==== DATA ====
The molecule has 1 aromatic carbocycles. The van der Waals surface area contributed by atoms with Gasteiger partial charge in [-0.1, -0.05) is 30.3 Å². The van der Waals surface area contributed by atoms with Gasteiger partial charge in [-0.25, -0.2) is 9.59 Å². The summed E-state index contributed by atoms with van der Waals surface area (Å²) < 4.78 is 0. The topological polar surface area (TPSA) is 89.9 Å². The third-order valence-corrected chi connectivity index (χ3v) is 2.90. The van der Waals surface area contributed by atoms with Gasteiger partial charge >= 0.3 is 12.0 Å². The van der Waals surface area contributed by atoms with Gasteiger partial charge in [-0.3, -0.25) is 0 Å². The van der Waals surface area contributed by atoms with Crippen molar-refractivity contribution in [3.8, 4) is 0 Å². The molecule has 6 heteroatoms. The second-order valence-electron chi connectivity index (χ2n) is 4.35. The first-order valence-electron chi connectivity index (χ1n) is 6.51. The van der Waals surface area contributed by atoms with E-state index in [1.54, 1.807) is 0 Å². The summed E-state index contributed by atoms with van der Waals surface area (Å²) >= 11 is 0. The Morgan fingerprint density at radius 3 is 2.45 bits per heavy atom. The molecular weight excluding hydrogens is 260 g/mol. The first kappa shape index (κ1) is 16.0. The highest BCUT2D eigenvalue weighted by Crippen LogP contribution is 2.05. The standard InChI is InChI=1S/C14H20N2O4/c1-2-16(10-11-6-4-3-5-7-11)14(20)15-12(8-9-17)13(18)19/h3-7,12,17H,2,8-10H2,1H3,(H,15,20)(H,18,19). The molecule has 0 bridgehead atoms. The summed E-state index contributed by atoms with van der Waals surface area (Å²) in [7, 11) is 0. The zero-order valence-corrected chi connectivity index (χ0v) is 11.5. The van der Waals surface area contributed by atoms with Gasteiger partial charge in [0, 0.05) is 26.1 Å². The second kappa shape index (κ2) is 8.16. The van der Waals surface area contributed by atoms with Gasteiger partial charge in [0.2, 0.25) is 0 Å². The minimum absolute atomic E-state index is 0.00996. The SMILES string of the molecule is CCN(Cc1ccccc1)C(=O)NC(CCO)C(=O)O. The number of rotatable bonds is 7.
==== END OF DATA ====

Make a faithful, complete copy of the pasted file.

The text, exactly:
The molecule has 1 aromatic carbocycles. The van der Waals surface area contributed by atoms with Gasteiger partial charge in [-0.1, -0.05) is 30.3 Å². The van der Waals surface area contributed by atoms with Gasteiger partial charge in [-0.25, -0.2) is 9.59 Å². The summed E-state index contributed by atoms with van der Waals surface area (Å²) < 4.78 is 0. The topological polar surface area (TPSA) is 89.9 Å². The third-order valence-corrected chi connectivity index (χ3v) is 2.90. The van der Waals surface area contributed by atoms with Gasteiger partial charge >= 0.3 is 12.0 Å². The van der Waals surface area contributed by atoms with Gasteiger partial charge in [-0.3, -0.25) is 0 Å². The van der Waals surface area contributed by atoms with Crippen molar-refractivity contribution in [3.8, 4) is 0 Å². The molecule has 6 heteroatoms. The second-order valence-electron chi connectivity index (χ2n) is 4.35. The first-order valence-electron chi connectivity index (χ1n) is 6.51. The van der Waals surface area contributed by atoms with E-state index in [1.54, 1.807) is 0 Å². The summed E-state index contributed by atoms with van der Waals surface area (Å²) >= 11 is 0. The Morgan fingerprint density at radius 3 is 2.45 bits per heavy atom. The molecular weight excluding hydrogens is 260 g/mol. The first kappa shape index (κ1) is 16.0. The highest BCUT2D eigenvalue weighted by Crippen LogP contribution is 2.05. The standard InChI is InChI=1S/C14H20N2O4/c1-2-16(10-11-6-4-3-5-7-11)14(20)15-12(8-9-17)13(18)19/h3-7,12,17H,2,8-10H2,1H3,(H,15,20)(H,18,19). The molecule has 0 bridgehead atoms. The summed E-state index contributed by atoms with van der Waals surface area (Å²) in [7, 11) is 0. The zero-order valence-corrected chi connectivity index (χ0v) is 11.5. The van der Waals surface area contributed by atoms with Gasteiger partial charge in [0, 0.05) is 26.1 Å². The second kappa shape index (κ2) is 8.16. The van der Waals surface area contributed by atoms with Gasteiger partial charge in [0.2, 0.25) is 0 Å². The minimum absolute atomic E-state index is 0.00996. The SMILES string of the molecule is CCN(Cc1ccccc1)C(=O)NC(CCO)C(=O)O. The number of rotatable bonds is 7.